Faster with destination controlMinimizing wait times is a major part of improving People Flow inside buildings. Another of KONE’s innovations use ‘destination control’ to know the floor a passenger is traveling to before he or she enters the elevator car. “With the KONE Polaris™ destination control system (DCS), a passenger gives his or her destination already on the source floor, rather than inside the car,” explains Oijala. The destination user interface also provides new features for passengers and building occupants. “A destination control system can be integrated with the access control system to enable an automatic call when a person reaches the access gate. This improves traffic handling performance and makes using elevators even more convenient for passengers,” Oijala adds.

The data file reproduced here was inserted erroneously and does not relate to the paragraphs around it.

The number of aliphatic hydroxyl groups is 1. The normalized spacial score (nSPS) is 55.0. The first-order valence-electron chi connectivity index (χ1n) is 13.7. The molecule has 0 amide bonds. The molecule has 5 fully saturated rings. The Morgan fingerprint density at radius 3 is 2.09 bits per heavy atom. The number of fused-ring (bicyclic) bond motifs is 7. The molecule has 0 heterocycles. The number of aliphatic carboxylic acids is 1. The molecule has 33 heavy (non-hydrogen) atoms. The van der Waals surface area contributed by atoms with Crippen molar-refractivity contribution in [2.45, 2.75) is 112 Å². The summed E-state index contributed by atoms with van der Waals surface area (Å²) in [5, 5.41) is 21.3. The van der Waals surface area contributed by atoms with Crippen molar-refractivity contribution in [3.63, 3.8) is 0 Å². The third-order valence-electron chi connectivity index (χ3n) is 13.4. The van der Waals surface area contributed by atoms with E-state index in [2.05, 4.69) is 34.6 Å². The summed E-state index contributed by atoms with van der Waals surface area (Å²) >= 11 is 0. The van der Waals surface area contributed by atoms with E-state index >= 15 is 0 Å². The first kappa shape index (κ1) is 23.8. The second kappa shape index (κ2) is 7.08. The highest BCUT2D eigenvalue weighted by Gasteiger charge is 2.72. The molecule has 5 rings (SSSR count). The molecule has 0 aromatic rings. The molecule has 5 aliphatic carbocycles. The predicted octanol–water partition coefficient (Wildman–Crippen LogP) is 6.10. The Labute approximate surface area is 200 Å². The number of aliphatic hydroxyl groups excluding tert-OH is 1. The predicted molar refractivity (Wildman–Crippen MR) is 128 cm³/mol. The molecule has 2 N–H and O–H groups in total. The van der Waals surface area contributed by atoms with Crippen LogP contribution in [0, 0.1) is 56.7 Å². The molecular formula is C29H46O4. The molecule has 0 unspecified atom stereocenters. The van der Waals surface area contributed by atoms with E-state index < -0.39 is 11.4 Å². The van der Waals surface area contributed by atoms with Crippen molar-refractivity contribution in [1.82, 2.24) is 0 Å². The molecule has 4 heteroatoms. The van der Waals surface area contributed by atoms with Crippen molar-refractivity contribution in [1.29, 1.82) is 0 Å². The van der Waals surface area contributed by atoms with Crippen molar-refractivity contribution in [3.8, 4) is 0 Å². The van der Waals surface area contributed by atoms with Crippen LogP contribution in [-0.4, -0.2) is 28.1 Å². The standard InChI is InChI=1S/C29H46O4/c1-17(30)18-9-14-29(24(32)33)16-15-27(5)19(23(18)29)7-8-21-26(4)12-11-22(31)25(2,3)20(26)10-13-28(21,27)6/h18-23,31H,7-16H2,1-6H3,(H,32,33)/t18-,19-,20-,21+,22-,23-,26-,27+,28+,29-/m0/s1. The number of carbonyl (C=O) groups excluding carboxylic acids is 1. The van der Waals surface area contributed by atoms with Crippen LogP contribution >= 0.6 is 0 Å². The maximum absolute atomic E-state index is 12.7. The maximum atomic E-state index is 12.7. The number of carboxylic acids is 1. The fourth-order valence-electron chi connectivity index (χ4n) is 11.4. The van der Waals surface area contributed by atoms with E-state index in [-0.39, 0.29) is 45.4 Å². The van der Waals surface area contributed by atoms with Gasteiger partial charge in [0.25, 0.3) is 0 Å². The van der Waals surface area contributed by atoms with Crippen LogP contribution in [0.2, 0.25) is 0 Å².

The system’s first use was in the Galileo Tower in Frankfurt, Germany, in 2003. There, the average wait time is 10 seconds. As a result of this success, KONE won a contract to provide Polaris to two other similar buildings in downtown Frankfurt. One such project is the new Tower 185 skyscraper which will feature 28 KONE elevators; all linked to a destination control system. KONE has received other DCS orders in recent years as well. The CB31 Tower (formally known as the AXA Tower) in Paris’ La Défense district is currently under renovation. Modernization will include 18 elevators all equipped with a destination control system, which will offer over 25 percent more capacity within the existing shafts.